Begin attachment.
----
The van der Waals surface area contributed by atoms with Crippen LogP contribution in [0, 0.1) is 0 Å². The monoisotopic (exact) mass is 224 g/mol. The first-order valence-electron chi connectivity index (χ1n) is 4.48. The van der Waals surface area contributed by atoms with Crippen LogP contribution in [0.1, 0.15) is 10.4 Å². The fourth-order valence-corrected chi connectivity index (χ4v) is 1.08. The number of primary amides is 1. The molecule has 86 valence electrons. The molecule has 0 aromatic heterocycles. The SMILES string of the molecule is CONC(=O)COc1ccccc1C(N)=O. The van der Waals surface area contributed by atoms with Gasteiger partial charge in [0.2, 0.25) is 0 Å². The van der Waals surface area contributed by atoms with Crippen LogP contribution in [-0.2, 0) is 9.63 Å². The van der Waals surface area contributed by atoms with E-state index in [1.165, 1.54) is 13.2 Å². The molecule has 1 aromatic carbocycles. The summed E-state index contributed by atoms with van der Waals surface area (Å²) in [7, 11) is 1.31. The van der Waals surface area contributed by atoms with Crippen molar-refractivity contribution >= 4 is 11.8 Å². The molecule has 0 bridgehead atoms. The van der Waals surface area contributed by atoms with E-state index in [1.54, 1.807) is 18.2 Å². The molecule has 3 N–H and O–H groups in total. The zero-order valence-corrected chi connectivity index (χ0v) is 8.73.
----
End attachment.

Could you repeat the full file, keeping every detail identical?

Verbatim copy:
The van der Waals surface area contributed by atoms with Crippen LogP contribution in [0, 0.1) is 0 Å². The monoisotopic (exact) mass is 224 g/mol. The first-order valence-electron chi connectivity index (χ1n) is 4.48. The van der Waals surface area contributed by atoms with Crippen LogP contribution in [0.1, 0.15) is 10.4 Å². The fourth-order valence-corrected chi connectivity index (χ4v) is 1.08. The number of primary amides is 1. The molecule has 86 valence electrons. The molecule has 0 aromatic heterocycles. The SMILES string of the molecule is CONC(=O)COc1ccccc1C(N)=O. The van der Waals surface area contributed by atoms with Gasteiger partial charge in [0.2, 0.25) is 0 Å². The van der Waals surface area contributed by atoms with Crippen LogP contribution in [-0.2, 0) is 9.63 Å². The van der Waals surface area contributed by atoms with E-state index in [1.165, 1.54) is 13.2 Å². The molecule has 1 aromatic carbocycles. The summed E-state index contributed by atoms with van der Waals surface area (Å²) in [7, 11) is 1.31. The van der Waals surface area contributed by atoms with Crippen molar-refractivity contribution >= 4 is 11.8 Å². The molecule has 0 bridgehead atoms. The van der Waals surface area contributed by atoms with E-state index in [1.54, 1.807) is 18.2 Å². The molecule has 3 N–H and O–H groups in total. The zero-order valence-corrected chi connectivity index (χ0v) is 8.73.